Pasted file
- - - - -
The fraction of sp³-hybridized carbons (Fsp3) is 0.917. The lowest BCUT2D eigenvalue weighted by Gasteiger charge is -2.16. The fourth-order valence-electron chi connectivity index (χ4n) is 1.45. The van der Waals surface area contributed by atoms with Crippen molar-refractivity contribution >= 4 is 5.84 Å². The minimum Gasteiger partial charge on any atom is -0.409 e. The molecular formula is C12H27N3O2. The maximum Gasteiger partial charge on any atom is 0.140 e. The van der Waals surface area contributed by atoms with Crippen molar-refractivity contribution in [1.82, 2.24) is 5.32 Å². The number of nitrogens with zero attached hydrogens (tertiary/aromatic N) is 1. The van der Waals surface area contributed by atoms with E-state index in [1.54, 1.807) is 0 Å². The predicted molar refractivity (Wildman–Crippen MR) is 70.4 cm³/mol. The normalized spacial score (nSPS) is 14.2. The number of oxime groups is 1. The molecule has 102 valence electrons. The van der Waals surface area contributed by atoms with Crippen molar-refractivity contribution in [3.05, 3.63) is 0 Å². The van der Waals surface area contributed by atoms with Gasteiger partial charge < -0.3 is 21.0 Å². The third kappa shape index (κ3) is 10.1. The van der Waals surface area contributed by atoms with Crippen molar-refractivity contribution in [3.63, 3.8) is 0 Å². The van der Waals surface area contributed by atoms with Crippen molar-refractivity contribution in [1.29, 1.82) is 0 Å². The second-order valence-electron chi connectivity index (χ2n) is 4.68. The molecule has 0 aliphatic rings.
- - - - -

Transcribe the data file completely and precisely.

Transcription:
The fraction of sp³-hybridized carbons (Fsp3) is 0.917. The lowest BCUT2D eigenvalue weighted by Gasteiger charge is -2.16. The fourth-order valence-electron chi connectivity index (χ4n) is 1.45. The van der Waals surface area contributed by atoms with Crippen molar-refractivity contribution >= 4 is 5.84 Å². The minimum Gasteiger partial charge on any atom is -0.409 e. The molecular formula is C12H27N3O2. The maximum Gasteiger partial charge on any atom is 0.140 e. The van der Waals surface area contributed by atoms with Crippen molar-refractivity contribution in [1.82, 2.24) is 5.32 Å². The number of nitrogens with zero attached hydrogens (tertiary/aromatic N) is 1. The van der Waals surface area contributed by atoms with E-state index in [1.54, 1.807) is 0 Å². The predicted molar refractivity (Wildman–Crippen MR) is 70.4 cm³/mol. The normalized spacial score (nSPS) is 14.2. The number of oxime groups is 1. The molecule has 102 valence electrons. The van der Waals surface area contributed by atoms with Crippen molar-refractivity contribution in [3.05, 3.63) is 0 Å². The van der Waals surface area contributed by atoms with Gasteiger partial charge < -0.3 is 21.0 Å². The third kappa shape index (κ3) is 10.1. The van der Waals surface area contributed by atoms with Crippen molar-refractivity contribution in [3.63, 3.8) is 0 Å². The van der Waals surface area contributed by atoms with Crippen molar-refractivity contribution in [1.29, 1.82) is 0 Å². The second-order valence-electron chi connectivity index (χ2n) is 4.68. The molecule has 0 aliphatic rings.